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Federal windfall would

bring park improvements

By BRIAN BLACKLEY

Managing Editor

A bill that would bring $7.5 million to the state of Alabama to improve the conditions of municipal and state parks and recreational facilities has passed the House and has brought a smile to the face of Troy’s Dan Smith.

Smith, known locally as the director of the Troy Parks and Recreation Department, has made a name for himself on state and national levels as the president of the Alabama Association of Park and Recreational Directors.

The announcement of the passage of House Resolution 701 came at a time, Smith said, that couldn’t be better.

"During the late 1970s and early 1980s, the Land and Water Conservation Fund was used to make improvements in area parks. Funding during this time was used to do a lot of work locally," Smith said. "Since then, the funds dropped significantly for the states, an in some years, Alabama got nothing."

According to a report prepared by the Appalachian Mountain Club, the funds for Alabama peaked in 1979 and 1980. During that two-year period, federal funding exceeded $16 million and state funding topped at around $15 million. Subsequent years were grim, however. In 1982, federal funding hit $9 million for the state, but state funds were less than $3 million. By 1999, less than $3 million went to the state between federal and state sources.

"This is a tremendous achievement," Smith said. "The fact that our state would stand to see dramatic numbers of dollars being spent to improve local and state parks means a lot for the state and for the community."

Over the years, Pike County has been able to benefit tremendously from LWCF dollars, to the tune of nearly $1 million.

In 1976, Brundidge Parks received $76,000 in federal funds for projects. That same year, Troy State University Park netted nearly a half million dollars for work.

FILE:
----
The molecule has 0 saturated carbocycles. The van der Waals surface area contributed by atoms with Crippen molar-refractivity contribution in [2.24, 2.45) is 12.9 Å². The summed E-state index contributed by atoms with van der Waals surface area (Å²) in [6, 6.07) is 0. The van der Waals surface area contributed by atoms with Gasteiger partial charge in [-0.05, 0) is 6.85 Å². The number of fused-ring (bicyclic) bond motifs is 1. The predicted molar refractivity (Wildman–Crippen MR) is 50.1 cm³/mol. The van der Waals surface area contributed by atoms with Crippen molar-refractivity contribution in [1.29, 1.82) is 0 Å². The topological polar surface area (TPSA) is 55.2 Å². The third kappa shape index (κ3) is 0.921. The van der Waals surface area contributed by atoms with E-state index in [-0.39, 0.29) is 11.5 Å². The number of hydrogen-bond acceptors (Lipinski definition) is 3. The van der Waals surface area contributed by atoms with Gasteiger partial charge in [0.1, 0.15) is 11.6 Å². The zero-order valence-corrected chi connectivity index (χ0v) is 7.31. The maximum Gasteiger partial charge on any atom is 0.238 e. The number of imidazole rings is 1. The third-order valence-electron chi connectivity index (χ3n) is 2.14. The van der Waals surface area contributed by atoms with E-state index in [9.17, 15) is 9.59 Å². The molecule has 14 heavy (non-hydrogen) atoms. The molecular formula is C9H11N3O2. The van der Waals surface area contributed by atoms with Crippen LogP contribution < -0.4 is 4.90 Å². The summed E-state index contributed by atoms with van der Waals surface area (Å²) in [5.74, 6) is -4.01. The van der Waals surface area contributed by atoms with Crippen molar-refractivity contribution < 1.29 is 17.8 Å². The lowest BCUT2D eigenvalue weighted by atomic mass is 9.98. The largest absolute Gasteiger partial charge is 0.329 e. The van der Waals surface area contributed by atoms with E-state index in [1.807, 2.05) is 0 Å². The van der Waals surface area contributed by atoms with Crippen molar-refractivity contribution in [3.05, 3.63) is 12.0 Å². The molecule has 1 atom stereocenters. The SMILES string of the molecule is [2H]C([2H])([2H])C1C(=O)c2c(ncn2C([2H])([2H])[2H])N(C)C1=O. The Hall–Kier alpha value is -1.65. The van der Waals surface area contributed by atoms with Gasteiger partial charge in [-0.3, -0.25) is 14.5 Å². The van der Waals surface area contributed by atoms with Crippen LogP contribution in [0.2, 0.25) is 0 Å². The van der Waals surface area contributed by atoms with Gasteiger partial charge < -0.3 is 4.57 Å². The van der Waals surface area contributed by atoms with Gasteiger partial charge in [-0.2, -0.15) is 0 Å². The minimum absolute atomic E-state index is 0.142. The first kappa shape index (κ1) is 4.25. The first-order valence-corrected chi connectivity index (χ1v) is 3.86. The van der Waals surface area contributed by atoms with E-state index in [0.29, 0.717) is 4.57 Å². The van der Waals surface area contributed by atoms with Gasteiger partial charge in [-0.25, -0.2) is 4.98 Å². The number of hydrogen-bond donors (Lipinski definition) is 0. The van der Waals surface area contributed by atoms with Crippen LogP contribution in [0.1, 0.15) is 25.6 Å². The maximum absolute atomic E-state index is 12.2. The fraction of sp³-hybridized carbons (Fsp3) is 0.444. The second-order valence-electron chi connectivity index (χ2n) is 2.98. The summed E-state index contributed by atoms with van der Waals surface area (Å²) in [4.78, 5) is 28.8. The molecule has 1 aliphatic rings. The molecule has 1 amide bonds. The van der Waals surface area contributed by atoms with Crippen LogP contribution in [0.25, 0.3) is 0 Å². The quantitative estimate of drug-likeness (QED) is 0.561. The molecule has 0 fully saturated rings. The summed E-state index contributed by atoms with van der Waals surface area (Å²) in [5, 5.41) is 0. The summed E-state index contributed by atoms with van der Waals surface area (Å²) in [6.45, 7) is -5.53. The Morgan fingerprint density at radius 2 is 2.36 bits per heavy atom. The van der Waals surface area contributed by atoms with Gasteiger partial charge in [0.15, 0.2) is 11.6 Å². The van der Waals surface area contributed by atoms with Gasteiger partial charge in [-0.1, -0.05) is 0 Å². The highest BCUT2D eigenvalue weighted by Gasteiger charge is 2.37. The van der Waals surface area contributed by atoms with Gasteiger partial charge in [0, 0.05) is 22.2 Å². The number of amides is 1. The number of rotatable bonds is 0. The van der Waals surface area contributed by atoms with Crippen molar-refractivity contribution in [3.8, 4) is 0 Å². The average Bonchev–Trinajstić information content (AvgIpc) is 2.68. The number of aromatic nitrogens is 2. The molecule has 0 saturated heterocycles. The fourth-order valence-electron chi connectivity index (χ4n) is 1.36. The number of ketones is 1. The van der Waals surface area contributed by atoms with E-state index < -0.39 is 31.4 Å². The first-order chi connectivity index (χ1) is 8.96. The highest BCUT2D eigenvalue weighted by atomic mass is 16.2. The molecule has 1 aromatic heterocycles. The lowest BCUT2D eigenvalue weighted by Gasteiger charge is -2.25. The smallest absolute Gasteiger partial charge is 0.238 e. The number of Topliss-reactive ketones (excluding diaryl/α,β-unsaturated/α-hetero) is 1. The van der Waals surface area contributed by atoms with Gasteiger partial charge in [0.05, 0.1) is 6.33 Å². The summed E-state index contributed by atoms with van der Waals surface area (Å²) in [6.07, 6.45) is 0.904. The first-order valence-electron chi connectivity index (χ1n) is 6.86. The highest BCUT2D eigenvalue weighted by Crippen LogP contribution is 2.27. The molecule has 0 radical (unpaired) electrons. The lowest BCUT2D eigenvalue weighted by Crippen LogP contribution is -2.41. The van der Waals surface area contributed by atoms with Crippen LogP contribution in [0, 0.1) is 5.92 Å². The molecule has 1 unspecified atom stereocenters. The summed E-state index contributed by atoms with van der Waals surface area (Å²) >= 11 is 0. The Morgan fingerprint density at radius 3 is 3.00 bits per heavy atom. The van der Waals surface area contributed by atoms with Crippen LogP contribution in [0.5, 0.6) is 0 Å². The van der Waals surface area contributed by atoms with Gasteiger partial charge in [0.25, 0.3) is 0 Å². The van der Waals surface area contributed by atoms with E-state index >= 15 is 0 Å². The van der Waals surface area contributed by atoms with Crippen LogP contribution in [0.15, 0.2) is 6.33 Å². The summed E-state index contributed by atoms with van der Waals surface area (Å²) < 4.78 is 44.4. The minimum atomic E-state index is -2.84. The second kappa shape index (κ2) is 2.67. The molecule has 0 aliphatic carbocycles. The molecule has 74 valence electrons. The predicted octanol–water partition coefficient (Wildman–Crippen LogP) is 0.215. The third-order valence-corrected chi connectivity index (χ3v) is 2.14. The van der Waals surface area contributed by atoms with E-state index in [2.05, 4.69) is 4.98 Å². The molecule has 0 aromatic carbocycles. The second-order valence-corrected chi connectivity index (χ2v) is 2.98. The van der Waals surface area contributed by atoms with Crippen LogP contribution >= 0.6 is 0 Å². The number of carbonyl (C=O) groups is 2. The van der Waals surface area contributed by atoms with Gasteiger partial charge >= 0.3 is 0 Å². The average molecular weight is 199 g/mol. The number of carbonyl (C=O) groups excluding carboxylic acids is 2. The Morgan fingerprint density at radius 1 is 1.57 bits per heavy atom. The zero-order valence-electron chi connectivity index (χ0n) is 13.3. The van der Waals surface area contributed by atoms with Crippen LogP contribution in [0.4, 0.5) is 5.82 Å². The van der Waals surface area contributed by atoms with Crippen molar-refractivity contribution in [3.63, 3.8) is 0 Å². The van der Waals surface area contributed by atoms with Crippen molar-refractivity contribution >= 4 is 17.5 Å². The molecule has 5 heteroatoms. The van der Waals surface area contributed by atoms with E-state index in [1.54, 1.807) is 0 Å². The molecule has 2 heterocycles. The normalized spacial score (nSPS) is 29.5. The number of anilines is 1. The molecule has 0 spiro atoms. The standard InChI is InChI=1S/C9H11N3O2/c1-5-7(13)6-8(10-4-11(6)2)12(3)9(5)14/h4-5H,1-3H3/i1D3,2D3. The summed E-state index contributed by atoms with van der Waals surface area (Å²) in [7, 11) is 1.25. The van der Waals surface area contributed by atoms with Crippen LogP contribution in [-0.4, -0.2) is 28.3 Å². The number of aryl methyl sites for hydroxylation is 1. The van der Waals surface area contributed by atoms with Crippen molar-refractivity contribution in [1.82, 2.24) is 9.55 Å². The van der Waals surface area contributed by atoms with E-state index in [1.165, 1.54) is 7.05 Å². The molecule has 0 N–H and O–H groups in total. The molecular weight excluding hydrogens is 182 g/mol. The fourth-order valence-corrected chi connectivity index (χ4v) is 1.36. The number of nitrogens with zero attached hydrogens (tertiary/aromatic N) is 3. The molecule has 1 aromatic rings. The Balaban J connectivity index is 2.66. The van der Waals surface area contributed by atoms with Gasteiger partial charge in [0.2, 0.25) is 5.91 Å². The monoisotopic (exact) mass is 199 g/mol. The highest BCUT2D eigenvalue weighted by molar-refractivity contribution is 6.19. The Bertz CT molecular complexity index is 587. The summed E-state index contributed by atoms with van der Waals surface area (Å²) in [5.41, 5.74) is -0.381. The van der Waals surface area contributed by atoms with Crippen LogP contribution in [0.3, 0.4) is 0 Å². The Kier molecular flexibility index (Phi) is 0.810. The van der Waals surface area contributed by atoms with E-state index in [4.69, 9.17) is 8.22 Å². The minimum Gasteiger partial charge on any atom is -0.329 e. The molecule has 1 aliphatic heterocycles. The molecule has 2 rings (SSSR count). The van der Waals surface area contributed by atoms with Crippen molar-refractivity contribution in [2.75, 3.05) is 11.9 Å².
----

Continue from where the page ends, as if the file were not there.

Two years later, Franklin Street Parks were built in Troy largely through LCWF proceeds totaling nearly $200,000.

In 1979, Troy City Parks saw nearly $200,000 in funding, and in 1988, $10,000 in federal funds built an exercise trail at Murphree Park.

"This money has done wonders over the years for local residents," Smith said. "But as the figures show, we have seen virtually nothing here in federal funds for park work since 1988. This is a tremendous milestone and represents a sum of from federal sources to do work in the state that is strong enough to get a lot of things accomplished."

Though there’s no way yet to determine how much money Troy, Brundidge and Pike County will see from these sources, Smith is optimistic that local projects will be undertaken if the bill passes the Senate.

Thanks to his position with the Park and Recreation state association, Smith will have some influence over where dollars are allocated. He said he expects to see huge windfalls hit some of the more urban areas of the state that are experiencing desperate needs, but he says, "We will work to get our share too."

The measure, a $450,000,000 allotment of funds is not yet complete. The Senate version of the bill has not yet passed, but Smith remains optimistic.

The bill would dedicate $2.8 billion each year of the oil and gas fees to be split among various programs that have gone unfunded. The federal contribution of $450,000,000 would be matched by state funds, with $125 million of the total going to the Urban Park and Recreation Recovery Program.

"The

way it works is that we would see the money go to a variety of programs, but what is significant is that our state would see a lot of money for programs including revitalization of state parks and urban parks as well as our municipal parks" Smith said. "A lot could be done with this money and we would certainly stand to benefit from it locally."